“Alexa, Do You Know Anything About This Death?”

By: Joseph Giacalone

Investigators have a new tool for their electronic toolbox—voice-activated home devices. Whether it is Alexa, Google or Apple, these devices may hold the key to certain facts about your investigation. Why? Because it’s voice-activated.

In a struggle, there is a chance that the device activated. We have only begun to see how valuable these devices could be for investigators. A New Hampshire judge just ordered an Echo device’s recordings in the case of a double homicide.[1]Investigators should follow the outcome closely. This won’t be the last time these devices are at the forefront of an investigation.

The 3 Forensic Horsemen

As murder investigations move forward in the electronic frontier, police will rely more on what I refer to as the Three Forensic Horsemen:

1) Cell Phone Records

2) Internet Records

3) Video Surveillance

Home voice-activated devices such as Alexa may provide details in all three of these categories. They can take a variety of commands including the ability to make a phone call and search the Internet. The devices usually turn on to listen when a keyword is used such as: “Alexa . . . ,” “Okay, Google,” or “Hey, Siri.”

But I have found that I can trigger my devices with an, “Are you serious?” This is usually followed up with, “What can I help you with, Joseph?” from my device. These are the kind of nuggets that may be potential goldmines in a death investigation.

In the era of privacy rights, the companies that manufacture these devices have stated that they don’t record conversations per se. However, when they are activated, they do find what you are looking for. Everything we do on the Internet leaves an electronic trail of breadcrumbs for investigators to follow up on. A death investigation could definitely be one of those times. It doesn’t have to be a criminal investigation either. It may help medical examiners/coroners in determining the Manner of Death. Did the person try to call for help because they were in distress? A legal request for information can save countless hours of investigation.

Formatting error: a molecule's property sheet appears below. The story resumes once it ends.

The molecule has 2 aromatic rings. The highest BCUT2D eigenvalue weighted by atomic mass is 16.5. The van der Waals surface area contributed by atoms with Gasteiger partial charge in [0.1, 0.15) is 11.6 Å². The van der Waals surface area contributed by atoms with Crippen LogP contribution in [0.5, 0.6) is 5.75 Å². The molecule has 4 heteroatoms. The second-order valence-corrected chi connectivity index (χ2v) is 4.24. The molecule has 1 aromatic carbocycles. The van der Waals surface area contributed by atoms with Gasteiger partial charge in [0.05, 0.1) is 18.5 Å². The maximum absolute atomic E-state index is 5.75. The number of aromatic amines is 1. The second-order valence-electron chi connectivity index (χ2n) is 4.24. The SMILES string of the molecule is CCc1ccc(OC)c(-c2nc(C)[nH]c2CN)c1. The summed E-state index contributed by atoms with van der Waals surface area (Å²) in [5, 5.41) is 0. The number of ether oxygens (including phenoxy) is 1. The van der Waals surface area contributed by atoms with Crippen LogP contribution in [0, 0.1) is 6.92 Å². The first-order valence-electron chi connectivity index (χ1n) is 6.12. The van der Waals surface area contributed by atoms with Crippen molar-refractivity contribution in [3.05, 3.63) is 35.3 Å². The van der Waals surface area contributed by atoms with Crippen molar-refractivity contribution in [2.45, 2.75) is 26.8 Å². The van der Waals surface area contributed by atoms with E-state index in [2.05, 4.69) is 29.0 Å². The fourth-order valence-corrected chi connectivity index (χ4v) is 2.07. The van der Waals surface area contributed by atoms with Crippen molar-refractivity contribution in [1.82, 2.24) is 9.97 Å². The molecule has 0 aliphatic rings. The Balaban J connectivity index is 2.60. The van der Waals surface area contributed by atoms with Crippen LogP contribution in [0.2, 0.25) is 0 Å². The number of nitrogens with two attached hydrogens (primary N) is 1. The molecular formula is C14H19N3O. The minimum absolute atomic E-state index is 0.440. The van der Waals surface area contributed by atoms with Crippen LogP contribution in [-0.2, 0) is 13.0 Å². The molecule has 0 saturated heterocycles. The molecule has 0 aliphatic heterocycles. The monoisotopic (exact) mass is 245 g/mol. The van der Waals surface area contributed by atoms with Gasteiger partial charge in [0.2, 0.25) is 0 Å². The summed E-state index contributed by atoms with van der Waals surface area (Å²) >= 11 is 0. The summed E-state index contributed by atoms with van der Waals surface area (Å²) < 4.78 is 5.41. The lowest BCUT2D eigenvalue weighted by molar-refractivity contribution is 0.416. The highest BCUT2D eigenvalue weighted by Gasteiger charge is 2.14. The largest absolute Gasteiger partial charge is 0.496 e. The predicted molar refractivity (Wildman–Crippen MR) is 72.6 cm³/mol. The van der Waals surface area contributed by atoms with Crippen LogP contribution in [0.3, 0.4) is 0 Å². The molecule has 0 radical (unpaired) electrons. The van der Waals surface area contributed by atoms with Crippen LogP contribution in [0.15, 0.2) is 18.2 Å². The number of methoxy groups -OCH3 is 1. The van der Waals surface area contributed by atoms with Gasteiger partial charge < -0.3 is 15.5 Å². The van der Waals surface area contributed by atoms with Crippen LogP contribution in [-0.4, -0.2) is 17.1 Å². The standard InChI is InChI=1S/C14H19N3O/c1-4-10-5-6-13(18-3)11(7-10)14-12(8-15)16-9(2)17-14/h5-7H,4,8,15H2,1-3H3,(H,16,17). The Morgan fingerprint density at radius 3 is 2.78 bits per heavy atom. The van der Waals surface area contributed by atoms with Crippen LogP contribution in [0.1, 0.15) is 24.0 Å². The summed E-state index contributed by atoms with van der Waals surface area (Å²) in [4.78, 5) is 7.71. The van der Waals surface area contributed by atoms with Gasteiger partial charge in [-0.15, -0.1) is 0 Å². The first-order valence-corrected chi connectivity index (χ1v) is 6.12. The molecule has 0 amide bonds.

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A New Kind of Witness

Eyewitness testimony has been under attack in recent years, and some of that is warranted. No one wants to send an innocent person to prison. An electronic device’s memory doesn’t fade, it isn’t confused, nor is it caught up in the moment. They are devoid of emotion, stress or bias. They also don’t make mistakes. It only reports what it can, what it is told and what it found. In other words, its testimony in the courtroom would be both unequivocal and unimpeachable.

It should be an exciting time for those that seek justice for those who have been wronged. In addition to the advances in DNA techniques such as Familial searches and Phenotyping, comes a whole host of electronic devices capturing our every move and possibly our every word. Crimes that happen in the home rarely have an eyewitness, until now. These devices now call millions of places home, and the odds are you have already processed a crime scene without even giving them a second thought.


At the time of this writing, Alexa uses Microsoft’s Bing and Siri uses Google as their default search engines. Therefore, records are recorded. How long those records are kept is anyone’s guess. Investigators need to ask quickly to avoid any long-range issues. A subpoena at a minimum will be required to obtain the information from these devices. In my experience, I have found that notifying the prosecutor on suspicious death cases immediately, makes everything much easier, including obtaining subpoenas. Once you ask for advice from the prosecutor, you must follow it.

Remember, there is no such thing as a Crime Scene Exemption to the Fourth Amendment. There have been three Supreme Court decisions, Mincey v. Arizona, Flippo v. West Virginia, and Thompson Louisianato reminds us. Anytime there is a criminal investigation that occurs in a home, investigators need to ask themselves, “Do I need a warrant?”

Since most people are victimized by someone they know, get a search warrant for the location. If you stick with the old police maxim, “When in doubt, fill it out,” you can’t go wrong. No one will ever fault you for trying to obtain a warrant when it wasn’t necessary.

As these electronic devices evolve with more functionality, they may provide a wide range of information. What’s the worst that could happen? An investigator makes a legal request that provides no information? We’ve all been there before. But we’ll never know what a device contains if we don’t think about them. Investigators should keep these devices in mind when processing the crime scene and uncover their potential evidentiary value in every case.